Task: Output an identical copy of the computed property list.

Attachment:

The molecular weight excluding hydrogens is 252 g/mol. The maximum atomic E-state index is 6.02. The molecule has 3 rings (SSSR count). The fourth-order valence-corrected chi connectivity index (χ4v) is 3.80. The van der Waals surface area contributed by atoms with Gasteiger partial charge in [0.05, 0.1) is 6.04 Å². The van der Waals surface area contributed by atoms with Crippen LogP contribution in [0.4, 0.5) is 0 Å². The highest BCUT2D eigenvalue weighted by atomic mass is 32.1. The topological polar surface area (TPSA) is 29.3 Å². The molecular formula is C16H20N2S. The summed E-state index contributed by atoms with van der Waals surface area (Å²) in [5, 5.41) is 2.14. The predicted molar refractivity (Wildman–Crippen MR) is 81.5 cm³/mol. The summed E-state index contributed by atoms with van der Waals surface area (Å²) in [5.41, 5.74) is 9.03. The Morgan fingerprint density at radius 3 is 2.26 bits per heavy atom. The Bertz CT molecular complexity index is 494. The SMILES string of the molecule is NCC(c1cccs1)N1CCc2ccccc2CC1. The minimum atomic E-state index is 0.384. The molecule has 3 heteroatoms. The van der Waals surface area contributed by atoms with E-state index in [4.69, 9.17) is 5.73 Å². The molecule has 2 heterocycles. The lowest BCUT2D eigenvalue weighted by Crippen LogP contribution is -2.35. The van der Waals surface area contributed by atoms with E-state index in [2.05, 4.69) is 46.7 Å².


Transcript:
The molecular weight excluding hydrogens is 252 g/mol. The maximum atomic E-state index is 6.02. The molecule has 3 rings (SSSR count). The fourth-order valence-corrected chi connectivity index (χ4v) is 3.80. The van der Waals surface area contributed by atoms with Gasteiger partial charge in [0.05, 0.1) is 6.04 Å². The van der Waals surface area contributed by atoms with Crippen LogP contribution in [0.4, 0.5) is 0 Å². The highest BCUT2D eigenvalue weighted by atomic mass is 32.1. The topological polar surface area (TPSA) is 29.3 Å². The molecular formula is C16H20N2S. The summed E-state index contributed by atoms with van der Waals surface area (Å²) in [5, 5.41) is 2.14. The predicted molar refractivity (Wildman–Crippen MR) is 81.5 cm³/mol. The summed E-state index contributed by atoms with van der Waals surface area (Å²) in [5.41, 5.74) is 9.03. The Morgan fingerprint density at radius 3 is 2.26 bits per heavy atom. The Bertz CT molecular complexity index is 494. The SMILES string of the molecule is NCC(c1cccs1)N1CCc2ccccc2CC1. The minimum atomic E-state index is 0.384. The molecule has 3 heteroatoms. The van der Waals surface area contributed by atoms with E-state index in [4.69, 9.17) is 5.73 Å². The molecule has 2 heterocycles. The lowest BCUT2D eigenvalue weighted by Crippen LogP contribution is -2.35. The van der Waals surface area contributed by atoms with E-state index in [2.05, 4.69) is 46.7 Å².